Senator Richard Burr is stepping down as chairman of the Intelligence Committee, following the seizure of his cellphone by FBI agents as part of a criminal investigation into his stock sales during the early weeks of the coronavirus pandemic, as reported by CNBC.
The senator, who denies wrongdoing, allegedly used inside information to avoid market losses from coronavirus.
He and his wife sold as much as $1.7m of equities in February, just before markets plunged, on fears of an economic crisis.
It is illegal for members of Congress to trade based on non-public information gathered during their official duties.
“Senator Burr contacted me this morning to inform me of his decision to step aside as Chairman of the Intelligence Committee during the pendency of the investigation,” Senate Majority Leader Mitch McConnell said in a statement on Thursday.
“We agreed that this decision would be in the best interests of the committee and will be effective at the end of the day tomorrow.”
#BREAKING: Richard Burr tells Mitch McConnell he is stepping aside as chairman of Senate Intel as he faces federal probe on insider trading— Manu Raju (@mkraju) May 14, 2020
It was not immediately clear on Thursday who would take up Burr’s job: The next highest ranking Republicans on the committee, Idaho Sen. Jim Risch and Florida Sen. Marco Rubio, both chair other Senate committees at the moment, positions they would have to give up in order to chair the Intelligence Committee.
According to CNN, shortly after McConnell's announcement, Burr told reporters he was resigning as intelligence chair because "this is a distraction to the hard work of the committee and the members and I think the security of the country is too important to have any distractions."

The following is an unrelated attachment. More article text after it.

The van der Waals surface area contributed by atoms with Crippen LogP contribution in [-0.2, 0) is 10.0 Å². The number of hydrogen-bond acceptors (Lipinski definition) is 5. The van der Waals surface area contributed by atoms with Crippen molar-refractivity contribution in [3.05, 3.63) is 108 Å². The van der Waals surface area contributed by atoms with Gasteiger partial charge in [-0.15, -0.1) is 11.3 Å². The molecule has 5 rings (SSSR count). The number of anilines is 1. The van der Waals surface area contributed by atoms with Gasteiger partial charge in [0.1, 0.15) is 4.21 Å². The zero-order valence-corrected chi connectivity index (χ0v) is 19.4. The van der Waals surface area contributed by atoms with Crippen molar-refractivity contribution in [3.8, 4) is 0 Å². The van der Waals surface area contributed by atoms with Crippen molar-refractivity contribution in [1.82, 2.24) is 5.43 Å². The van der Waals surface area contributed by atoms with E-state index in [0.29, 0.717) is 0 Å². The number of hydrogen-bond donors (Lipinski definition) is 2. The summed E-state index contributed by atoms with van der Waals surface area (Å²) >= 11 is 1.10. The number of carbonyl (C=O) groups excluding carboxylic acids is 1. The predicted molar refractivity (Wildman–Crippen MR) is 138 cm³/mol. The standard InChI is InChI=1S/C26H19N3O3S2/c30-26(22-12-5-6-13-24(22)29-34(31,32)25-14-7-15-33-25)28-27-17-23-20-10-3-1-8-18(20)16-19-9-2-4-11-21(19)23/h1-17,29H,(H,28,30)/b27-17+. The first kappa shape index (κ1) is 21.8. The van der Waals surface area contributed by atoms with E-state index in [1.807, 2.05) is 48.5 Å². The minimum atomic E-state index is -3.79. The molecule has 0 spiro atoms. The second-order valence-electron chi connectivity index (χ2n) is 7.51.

Burr said he has been cooperating with investigators "since the beginning" and will let the investigation play out. Burr has given no thought to resigning from the Senate, he said, and he does not believe he exercised poor judgment with his stock trades. He'll remain a member of the Intelligence Committee.
Federal agents served a search warrant Wednesday to Burr’s attorney for the senator’s cellphone, NBC News reported, citing Justice Department officials. The FBI later went to Burr’s home to retrieve the phone.
The Los Angeles Times first reported the seizure of Burr’s phone.
Republican Senators Kelly Loeffler of Georgia and James Inhofe of Oklahoma, as well as Democratic Senator Dianne Feinstein of California, also reportedly sold holdings before the downturn, but are not confirmed to be under investigation.
Ms Feinstein said she had answered questions from the FBI regarding trades made by her husband, however.
According to the BBC, the Justice Department began investigating Mr Burr, 64, in March.
As chairman of the Senate intelligence committee, Mr Burr receives nearly daily briefings on threats to US national security. He has defended the transactions, saying he had "relied solely on public news reports" to instruct his decision to sell.
Mr Burr's lawyer, Alice Fisher, said in March that the senator welcomed the Justice Department investigation because it would "establish that his actions were appropriate".
"The law is clear that any American - including a Senator - may participate in the stock market based on public information, as Senator Burr did", she said.